Wajahat Rather is a beautiful young man. He reminds me of Oscar Wilde’s description of his character Dorian gray in the book ‘The Picture of Dorian Gray.’ And so do his edgy yet simple aesthetics which take reference from Kashmiri roots of arts and crafts for fashioning gender neutral clothing. I was lucky to have visited Paiwand’s studio and serendipitously rediscover Raffughar’s SS19 as they share their workspace in Noida, U.P. That day itself, I reconnected with him in a desperate need to celebrate Eid donning a truly sublime young conscious label. From thereon we began exchanging emails to get a lowdown on his work and life.
MD: Tell us of your design, art or fashion environs during childhood.
WR: I belong to Kashmir and lived amidst a lot of crafts. Yet as a designer now, I see them in a new light. Amongst many, painting has always been my true calling. Growing up, all that mattered to me was how well could I paint. I would wait all day for my father to get me colours. I painted Bollywood posters which were well-liked.
My life was different from other kids’. I learnt calligraphy, bookbinding and how to make gulkand from my grandfather. In high school, I knew I was not going to do things conventionally. I studied fine arts from Institute of Fine Arts, Jammu University and did a post-graduation in design from National Institute of Design, Ahemdabad. It was not an easy decision for I had my own apprehensions since (back in kashmir) design is not thought of as a serious profession, even today. The dominant perception is that you’re just another struggler. For me it boiled down to staying motivated despite these issues. But follow-your-heart too is a phrase which is overly romanticized. It’s easier said than done!
I was inclined towards both philosophy and a scientific approach towards design. My dad had a carpet (Kaleen) workshop which fascinated me as a kid, pondering how a Taleem (script for kaleen design) sung was translated into motifs and forms. Unfortunately, due to decline in the sales of crafts he could not continue weaving so shifted to a government job.
MD: What does fashion mean to you?
WR: I’m a curious person. That keeps you motivated to make new things, and explore beyond the norm since there is a lot to discover in the world, at any given age. I always have a project going on, something new — so I guess wonderment pulled me towards design.
After painting I progressed to design. While painting that I felt the objects lacking function. It could be due to my inquisitiveness and a multicultural background. An interest in behavioural science led me to observing people think differently depending on their place of origin, noting their dialogues. This coexistence of a multitude of cultures definitely opened my mind. Moreover it gives me immense happiness when I see people wearing the clothes I design.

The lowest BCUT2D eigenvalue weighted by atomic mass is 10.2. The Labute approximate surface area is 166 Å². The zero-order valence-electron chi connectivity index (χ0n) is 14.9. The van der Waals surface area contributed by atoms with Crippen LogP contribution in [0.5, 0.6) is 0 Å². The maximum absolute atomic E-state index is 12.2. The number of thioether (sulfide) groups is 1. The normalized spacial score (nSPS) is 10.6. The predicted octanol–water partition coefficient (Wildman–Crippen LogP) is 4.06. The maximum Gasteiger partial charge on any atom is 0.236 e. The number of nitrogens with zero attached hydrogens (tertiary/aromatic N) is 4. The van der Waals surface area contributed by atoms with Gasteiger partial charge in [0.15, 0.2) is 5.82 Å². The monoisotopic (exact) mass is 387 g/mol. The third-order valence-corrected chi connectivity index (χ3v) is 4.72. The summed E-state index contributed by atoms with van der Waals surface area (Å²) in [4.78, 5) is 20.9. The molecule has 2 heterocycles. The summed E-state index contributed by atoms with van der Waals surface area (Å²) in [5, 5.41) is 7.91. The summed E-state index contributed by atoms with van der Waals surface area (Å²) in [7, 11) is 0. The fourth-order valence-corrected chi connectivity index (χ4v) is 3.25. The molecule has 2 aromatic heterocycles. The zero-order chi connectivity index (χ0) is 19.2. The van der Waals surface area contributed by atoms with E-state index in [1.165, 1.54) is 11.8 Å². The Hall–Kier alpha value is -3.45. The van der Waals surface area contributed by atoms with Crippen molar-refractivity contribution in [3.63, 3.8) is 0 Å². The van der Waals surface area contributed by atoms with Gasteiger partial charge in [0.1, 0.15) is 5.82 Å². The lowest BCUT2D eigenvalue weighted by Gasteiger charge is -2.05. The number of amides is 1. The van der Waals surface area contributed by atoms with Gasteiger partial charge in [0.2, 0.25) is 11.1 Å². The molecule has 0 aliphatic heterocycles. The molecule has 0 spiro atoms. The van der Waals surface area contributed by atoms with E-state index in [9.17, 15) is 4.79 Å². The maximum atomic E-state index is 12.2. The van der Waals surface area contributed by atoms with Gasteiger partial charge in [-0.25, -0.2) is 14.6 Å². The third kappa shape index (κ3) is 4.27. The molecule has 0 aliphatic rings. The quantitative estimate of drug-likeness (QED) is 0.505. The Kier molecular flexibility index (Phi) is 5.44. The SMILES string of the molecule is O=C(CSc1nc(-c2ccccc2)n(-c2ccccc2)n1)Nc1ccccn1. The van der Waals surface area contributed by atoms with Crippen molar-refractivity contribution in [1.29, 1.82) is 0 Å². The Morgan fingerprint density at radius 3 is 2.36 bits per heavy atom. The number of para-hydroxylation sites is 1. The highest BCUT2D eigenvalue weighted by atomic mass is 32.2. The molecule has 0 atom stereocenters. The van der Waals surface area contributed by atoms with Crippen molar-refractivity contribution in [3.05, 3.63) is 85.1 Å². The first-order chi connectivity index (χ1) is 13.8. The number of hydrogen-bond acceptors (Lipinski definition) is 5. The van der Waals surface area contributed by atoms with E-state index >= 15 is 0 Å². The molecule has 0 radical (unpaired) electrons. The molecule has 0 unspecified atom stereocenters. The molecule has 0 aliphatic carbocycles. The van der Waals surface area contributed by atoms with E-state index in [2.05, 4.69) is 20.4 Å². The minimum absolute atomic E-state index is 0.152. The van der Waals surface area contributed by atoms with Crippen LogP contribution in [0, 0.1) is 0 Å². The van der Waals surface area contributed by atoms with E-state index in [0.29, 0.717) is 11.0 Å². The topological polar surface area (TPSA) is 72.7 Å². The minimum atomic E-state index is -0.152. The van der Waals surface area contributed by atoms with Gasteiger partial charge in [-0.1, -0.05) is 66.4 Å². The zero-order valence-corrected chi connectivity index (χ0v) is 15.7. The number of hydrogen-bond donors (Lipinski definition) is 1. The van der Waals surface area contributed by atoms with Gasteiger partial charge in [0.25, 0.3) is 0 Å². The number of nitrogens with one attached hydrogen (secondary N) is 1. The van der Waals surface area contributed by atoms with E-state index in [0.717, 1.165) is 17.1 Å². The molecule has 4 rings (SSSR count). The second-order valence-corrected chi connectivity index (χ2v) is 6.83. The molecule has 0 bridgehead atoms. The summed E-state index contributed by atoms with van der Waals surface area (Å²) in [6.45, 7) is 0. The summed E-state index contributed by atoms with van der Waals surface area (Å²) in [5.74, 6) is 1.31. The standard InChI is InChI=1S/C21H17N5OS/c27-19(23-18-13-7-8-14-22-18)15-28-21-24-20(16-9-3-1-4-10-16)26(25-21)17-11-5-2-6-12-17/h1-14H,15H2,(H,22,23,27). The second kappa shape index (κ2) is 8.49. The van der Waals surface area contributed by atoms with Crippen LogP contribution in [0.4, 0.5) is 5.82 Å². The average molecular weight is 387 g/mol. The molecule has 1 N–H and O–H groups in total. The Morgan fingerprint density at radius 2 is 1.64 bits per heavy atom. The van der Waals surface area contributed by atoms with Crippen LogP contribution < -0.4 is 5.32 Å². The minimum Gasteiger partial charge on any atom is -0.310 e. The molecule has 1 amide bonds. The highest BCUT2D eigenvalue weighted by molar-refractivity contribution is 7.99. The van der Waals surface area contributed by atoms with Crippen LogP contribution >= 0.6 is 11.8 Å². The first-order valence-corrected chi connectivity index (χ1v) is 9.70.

MD: Tell us the key elements to look for in Raffughar’s SS19.
WR: The craft of Khatamband inspires my latest collection. It involves making ceilings by fitting small pieces of wood into each other, in geometrical patterns. This is done by hand without using any adhesive or nails. Khatam is a Persian word which means “to seal” and “no absolute or reach to an end’. It represents an ‘enclosure’ or ‘full circle’. The collection celebrates uniting and becoming whole by an invisible bond like in Khatamband. We’re integrating this unique craftsmanship through hand pleating wherein the fabric neither cut or patched. It adds a dimension to the textile like on the ceiling.
Our label’s ideology revolves around studying traditional silhouettes and translating them into contemporary clothing. In this collection, we’ve included silhouettes inspired by Pheran – commonly worn in Kashmir during winters. It is a zero waste, one size, androgynous piece of clothing.
The collection is named – TarakhMaal, which means a starry night. And the colors used are Charcol Black, Thunder Gray, Ivory and Pale Aubergine.
MD: You describe your fashion as minimal. Would you always like to keep it that way? And why?
WR: Raffughar truly believes in paying attention to details. Being ethical we focus on our production model and environmentally conscious designs; also doing away with fabric waste by producing only small batches.
In the future we see ourselves as a sustainable brand practicing fair-trade, carving a niche for itself in the ‘gender-equality’ market, not just for clients but also as a means of providing sustenance to people irrespective of their gender or orientation.
MD: Who are the fashion designers you appreciate for their work? And why?
WR: IsseyMiyake never fails to inspire me. Every season he comes up with something fresh and innovative. I also feel a striking similarity in his initial approach to work wherein he did a contemporary interpretation of the traditional Japanese wear – kimono. I have also started with the Kashmiri traditional wear – pheran, as an initial form.
Hussein Chalyan has also been another great inspiration as I relate to the narrative of his work; taking inspiration from demographics and anthropology to discover new realms of design.
And Iris van Harpen for finding life in non-material and exploring the exhaustive possibilities of turning forms of art into fashion.
MD: What keeps you creatively sane or inspired?
WR: I’m interested in culture, anthropology and how our today is affected by history. So my projects become a means to understand poetic redemption or a sketch to re-propose. It’s a combination of proposing and re-proposing of what I see and know of my culture and its journey.
In true sense, its the essence of things rather than their tangible or visible attributes that attract me e.g. ‘how do you translate the quiditty of the first snowfall when it touches your skin and gives you goosebumps’?
Follow him on the links given below